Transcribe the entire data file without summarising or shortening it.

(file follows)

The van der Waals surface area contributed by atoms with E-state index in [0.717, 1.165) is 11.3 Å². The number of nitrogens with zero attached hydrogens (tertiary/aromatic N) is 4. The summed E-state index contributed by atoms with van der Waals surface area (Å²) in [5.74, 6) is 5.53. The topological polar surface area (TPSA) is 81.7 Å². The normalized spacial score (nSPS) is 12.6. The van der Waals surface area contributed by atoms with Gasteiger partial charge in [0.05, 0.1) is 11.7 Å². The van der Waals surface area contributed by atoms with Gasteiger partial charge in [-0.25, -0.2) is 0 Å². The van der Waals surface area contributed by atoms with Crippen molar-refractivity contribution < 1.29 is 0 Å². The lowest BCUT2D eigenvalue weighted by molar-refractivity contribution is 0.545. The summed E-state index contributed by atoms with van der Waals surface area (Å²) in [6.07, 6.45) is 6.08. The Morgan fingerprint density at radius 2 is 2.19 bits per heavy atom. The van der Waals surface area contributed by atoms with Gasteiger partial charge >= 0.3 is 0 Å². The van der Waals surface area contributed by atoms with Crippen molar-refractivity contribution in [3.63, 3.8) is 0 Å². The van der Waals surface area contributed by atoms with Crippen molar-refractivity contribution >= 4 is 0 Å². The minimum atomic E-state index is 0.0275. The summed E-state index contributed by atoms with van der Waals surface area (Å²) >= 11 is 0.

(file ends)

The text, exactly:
The van der Waals surface area contributed by atoms with E-state index in [0.717, 1.165) is 11.3 Å². The number of nitrogens with zero attached hydrogens (tertiary/aromatic N) is 4. The summed E-state index contributed by atoms with van der Waals surface area (Å²) in [5.74, 6) is 5.53. The topological polar surface area (TPSA) is 81.7 Å². The normalized spacial score (nSPS) is 12.6. The van der Waals surface area contributed by atoms with Gasteiger partial charge in [0.05, 0.1) is 11.7 Å². The van der Waals surface area contributed by atoms with Gasteiger partial charge in [-0.25, -0.2) is 0 Å². The van der Waals surface area contributed by atoms with Crippen molar-refractivity contribution < 1.29 is 0 Å². The lowest BCUT2D eigenvalue weighted by molar-refractivity contribution is 0.545. The summed E-state index contributed by atoms with van der Waals surface area (Å²) in [6.07, 6.45) is 6.08. The Morgan fingerprint density at radius 2 is 2.19 bits per heavy atom. The van der Waals surface area contributed by atoms with Gasteiger partial charge >= 0.3 is 0 Å². The van der Waals surface area contributed by atoms with Crippen molar-refractivity contribution in [3.63, 3.8) is 0 Å². The van der Waals surface area contributed by atoms with Crippen molar-refractivity contribution >= 4 is 0 Å². The minimum atomic E-state index is 0.0275. The summed E-state index contributed by atoms with van der Waals surface area (Å²) >= 11 is 0.